Snowshoeing Snacks & Nutrition Tips For Your Next Outing

It’s a beautiful day, and the sky has cleared to winter-blue after dumping eight more inches of fresh powder on your favorite trails. You’re loading up your snowshoes, accessories, and boots before the weather report has ended, but don’t run out the door without all the essentials for a challenging and enjoyable snowshoe.

Healthy snacks and proper hydration ensure you’ll have enough fuel to finish your snowshoe route – whether you’re out for one hour or five. With a little pre-planning, you can avoid getting caught in the cold with an empty stomach and too much trail left to cover.

snowshoeing snacks: almonds in a small bowl on wood background

Almonds are a great snack for the trail. Photo: Juan Jose Valencia Antia via Unsplash

Tips for Snack Choices

Having nutritious food with you on your snowshoe could make all the difference. If you are out for longer than three hours, pack a meal in addition to snacks. Choose foods that are:

  • Easy to eat – Depending on the weather at your lunch or snack spot, you’ll want foods that are satisfying and nutritious…and easy to eat with mittens on so your fingers aren’t cold.
  • Won’t leak or spill (i.e., avoid goopy dressings, tomatoes, mayo), and make wraps instead of sandwiches.
  • Won’t freeze –  Fruit and veggies with a high juice or water concentration might freeze depending on the temperature. Instead, opt for dried or dehydrated fruits. Just be careful those with high sugar content.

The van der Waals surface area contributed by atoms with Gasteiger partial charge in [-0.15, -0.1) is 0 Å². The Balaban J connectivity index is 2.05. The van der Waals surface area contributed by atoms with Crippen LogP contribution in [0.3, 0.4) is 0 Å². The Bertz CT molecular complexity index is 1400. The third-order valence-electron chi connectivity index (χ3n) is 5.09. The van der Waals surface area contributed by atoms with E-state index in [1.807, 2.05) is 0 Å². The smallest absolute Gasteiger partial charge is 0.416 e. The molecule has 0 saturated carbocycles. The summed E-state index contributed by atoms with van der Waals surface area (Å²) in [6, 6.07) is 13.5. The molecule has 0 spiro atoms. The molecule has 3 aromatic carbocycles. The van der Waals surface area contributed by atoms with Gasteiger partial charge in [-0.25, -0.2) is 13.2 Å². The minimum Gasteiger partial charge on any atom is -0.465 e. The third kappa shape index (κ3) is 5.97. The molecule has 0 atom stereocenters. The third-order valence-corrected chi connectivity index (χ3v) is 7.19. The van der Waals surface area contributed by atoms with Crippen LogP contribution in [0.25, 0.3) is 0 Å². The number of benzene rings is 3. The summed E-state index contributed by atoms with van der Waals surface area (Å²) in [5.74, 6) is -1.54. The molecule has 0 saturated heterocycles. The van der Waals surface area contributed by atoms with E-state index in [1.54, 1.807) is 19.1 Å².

• Provide energy – Snowshoeing has incredible health benefits and is a great workout! Choose foods that will keep you energized, with a balance of protein and fat.

Snack Examples

Here are a few examples of snacks that meet the criteria above.

  • Trail mix: Choose unsalted, unroasted mixes with more nuts than fruit.
  • Wrapped cheese: Ideally, easy to open, so you don’t have to struggle with cold hands.
  • Crackers: They’re lightweight and good to have in your pack. Try whole-grain varieties such as Kavli or Triscuits.
  • Peanut butter balls: The beauty of peanut butter in winter is that it doesn’t melt! Try this tasty recipe.
  • Energy or granola bars: These bars are convenient and full of energy. Choose bars that won’t freeze like ClifBar, LaraBar, or Quest bars. Also, look for whole-food ingredients versus mostly sugar ingredients.
  • Something hot: Having a hot liquid in a small thermos can really make a cold day more enjoyable. Hot chocolate, hot chai tea, or hot cider all warm you up and provide calories. Look for a thermos that is lightweight and durable (like a Hydroflask).

Remember always to have emergency food and snacks on hand while out snowshoeing. It’s always better to come home with leftover food than to run out on the mountain.

Read More:
Bars That Fuel: Kate’s Real Food
Registered Dietitian Services Up Nutrition Tips for Snowshoe Athletes

Breakfast & Lunch

Before heading out, especially if going out for more than an hour, eat a warm, nutritious breakfast.  Include a mix of carbohydrates, protein, and fat – such as a bowl of oatmeal with milk, fruit, and walnuts.

Instead of eating your food on the run, sit down and enjoy your breakfast. Eating slowly promotes better digestion. You’ll want at least an hour between your breakfast and your workout.